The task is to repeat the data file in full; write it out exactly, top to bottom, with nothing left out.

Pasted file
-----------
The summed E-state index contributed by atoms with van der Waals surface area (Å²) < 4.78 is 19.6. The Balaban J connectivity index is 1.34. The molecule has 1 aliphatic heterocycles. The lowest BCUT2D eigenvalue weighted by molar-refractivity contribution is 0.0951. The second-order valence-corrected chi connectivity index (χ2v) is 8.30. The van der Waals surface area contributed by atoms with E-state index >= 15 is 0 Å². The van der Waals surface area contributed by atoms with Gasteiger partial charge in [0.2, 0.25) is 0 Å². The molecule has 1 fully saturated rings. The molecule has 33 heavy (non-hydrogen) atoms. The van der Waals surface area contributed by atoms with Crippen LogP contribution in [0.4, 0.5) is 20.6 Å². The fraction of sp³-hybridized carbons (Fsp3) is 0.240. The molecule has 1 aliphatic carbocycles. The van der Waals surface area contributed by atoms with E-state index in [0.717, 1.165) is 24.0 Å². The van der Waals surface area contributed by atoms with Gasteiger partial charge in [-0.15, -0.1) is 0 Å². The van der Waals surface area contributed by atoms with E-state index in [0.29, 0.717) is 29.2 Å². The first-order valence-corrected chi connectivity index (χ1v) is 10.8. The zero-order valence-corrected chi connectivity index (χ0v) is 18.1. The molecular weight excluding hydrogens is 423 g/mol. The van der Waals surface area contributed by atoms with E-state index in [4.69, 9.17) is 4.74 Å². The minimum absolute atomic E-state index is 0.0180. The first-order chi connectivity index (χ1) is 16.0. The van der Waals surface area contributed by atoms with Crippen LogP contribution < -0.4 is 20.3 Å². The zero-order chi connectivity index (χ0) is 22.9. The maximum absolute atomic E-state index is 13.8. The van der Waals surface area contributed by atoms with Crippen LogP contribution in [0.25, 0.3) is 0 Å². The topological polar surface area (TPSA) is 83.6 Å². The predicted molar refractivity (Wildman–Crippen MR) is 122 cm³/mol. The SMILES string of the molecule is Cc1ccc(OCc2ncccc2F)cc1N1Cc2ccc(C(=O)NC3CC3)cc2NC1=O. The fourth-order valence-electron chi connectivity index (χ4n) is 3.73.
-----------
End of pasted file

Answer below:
The summed E-state index contributed by atoms with van der Waals surface area (Å²) < 4.78 is 19.6. The Balaban J connectivity index is 1.34. The molecule has 1 aliphatic heterocycles. The lowest BCUT2D eigenvalue weighted by molar-refractivity contribution is 0.0951. The second-order valence-corrected chi connectivity index (χ2v) is 8.30. The van der Waals surface area contributed by atoms with E-state index >= 15 is 0 Å². The van der Waals surface area contributed by atoms with Gasteiger partial charge in [0.2, 0.25) is 0 Å². The molecule has 1 fully saturated rings. The molecule has 33 heavy (non-hydrogen) atoms. The van der Waals surface area contributed by atoms with Crippen LogP contribution in [0.4, 0.5) is 20.6 Å². The fraction of sp³-hybridized carbons (Fsp3) is 0.240. The molecule has 1 aliphatic carbocycles. The van der Waals surface area contributed by atoms with E-state index in [0.717, 1.165) is 24.0 Å². The van der Waals surface area contributed by atoms with Gasteiger partial charge in [-0.15, -0.1) is 0 Å². The van der Waals surface area contributed by atoms with E-state index in [0.29, 0.717) is 29.2 Å². The first-order valence-corrected chi connectivity index (χ1v) is 10.8. The zero-order valence-corrected chi connectivity index (χ0v) is 18.1. The molecular weight excluding hydrogens is 423 g/mol. The van der Waals surface area contributed by atoms with E-state index in [4.69, 9.17) is 4.74 Å². The minimum absolute atomic E-state index is 0.0180. The first-order chi connectivity index (χ1) is 16.0. The van der Waals surface area contributed by atoms with Crippen LogP contribution < -0.4 is 20.3 Å². The zero-order chi connectivity index (χ0) is 22.9. The maximum absolute atomic E-state index is 13.8. The van der Waals surface area contributed by atoms with Crippen LogP contribution in [0.25, 0.3) is 0 Å². The topological polar surface area (TPSA) is 83.6 Å². The predicted molar refractivity (Wildman–Crippen MR) is 122 cm³/mol. The SMILES string of the molecule is Cc1ccc(OCc2ncccc2F)cc1N1Cc2ccc(C(=O)NC3CC3)cc2NC1=O. The fourth-order valence-electron chi connectivity index (χ4n) is 3.73.